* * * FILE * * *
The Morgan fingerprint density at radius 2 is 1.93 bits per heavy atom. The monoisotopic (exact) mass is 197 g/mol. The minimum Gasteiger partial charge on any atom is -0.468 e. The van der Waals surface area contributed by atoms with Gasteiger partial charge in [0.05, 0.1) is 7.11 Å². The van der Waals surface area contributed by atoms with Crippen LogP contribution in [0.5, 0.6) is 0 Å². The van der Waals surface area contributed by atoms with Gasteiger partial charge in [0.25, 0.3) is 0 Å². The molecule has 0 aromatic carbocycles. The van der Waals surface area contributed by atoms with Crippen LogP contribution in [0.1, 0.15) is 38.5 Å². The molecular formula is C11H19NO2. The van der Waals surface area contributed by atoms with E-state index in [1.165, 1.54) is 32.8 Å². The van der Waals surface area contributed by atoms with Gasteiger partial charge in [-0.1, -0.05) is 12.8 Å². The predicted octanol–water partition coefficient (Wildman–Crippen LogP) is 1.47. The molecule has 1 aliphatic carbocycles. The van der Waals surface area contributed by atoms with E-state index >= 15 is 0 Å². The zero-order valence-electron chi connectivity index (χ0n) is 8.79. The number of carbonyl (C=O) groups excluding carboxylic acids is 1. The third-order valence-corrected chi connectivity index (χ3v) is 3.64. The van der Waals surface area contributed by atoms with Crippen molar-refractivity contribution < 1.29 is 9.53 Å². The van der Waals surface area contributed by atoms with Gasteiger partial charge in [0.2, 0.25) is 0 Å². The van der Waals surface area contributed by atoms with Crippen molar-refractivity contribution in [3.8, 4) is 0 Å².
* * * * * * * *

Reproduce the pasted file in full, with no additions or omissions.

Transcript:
The Morgan fingerprint density at radius 2 is 1.93 bits per heavy atom. The monoisotopic (exact) mass is 197 g/mol. The minimum Gasteiger partial charge on any atom is -0.468 e. The van der Waals surface area contributed by atoms with Gasteiger partial charge in [0.05, 0.1) is 7.11 Å². The van der Waals surface area contributed by atoms with Crippen LogP contribution in [0.5, 0.6) is 0 Å². The van der Waals surface area contributed by atoms with Gasteiger partial charge in [0.25, 0.3) is 0 Å². The molecule has 0 aromatic carbocycles. The van der Waals surface area contributed by atoms with Crippen LogP contribution in [0.1, 0.15) is 38.5 Å². The molecular formula is C11H19NO2. The van der Waals surface area contributed by atoms with E-state index in [1.165, 1.54) is 32.8 Å². The van der Waals surface area contributed by atoms with Gasteiger partial charge in [-0.1, -0.05) is 12.8 Å². The predicted octanol–water partition coefficient (Wildman–Crippen LogP) is 1.47. The molecule has 1 aliphatic carbocycles. The van der Waals surface area contributed by atoms with E-state index >= 15 is 0 Å². The zero-order valence-electron chi connectivity index (χ0n) is 8.79. The number of carbonyl (C=O) groups excluding carboxylic acids is 1. The third-order valence-corrected chi connectivity index (χ3v) is 3.64. The van der Waals surface area contributed by atoms with Crippen molar-refractivity contribution < 1.29 is 9.53 Å². The van der Waals surface area contributed by atoms with Gasteiger partial charge in [0.2, 0.25) is 0 Å². The van der Waals surface area contributed by atoms with Crippen molar-refractivity contribution in [3.8, 4) is 0 Å².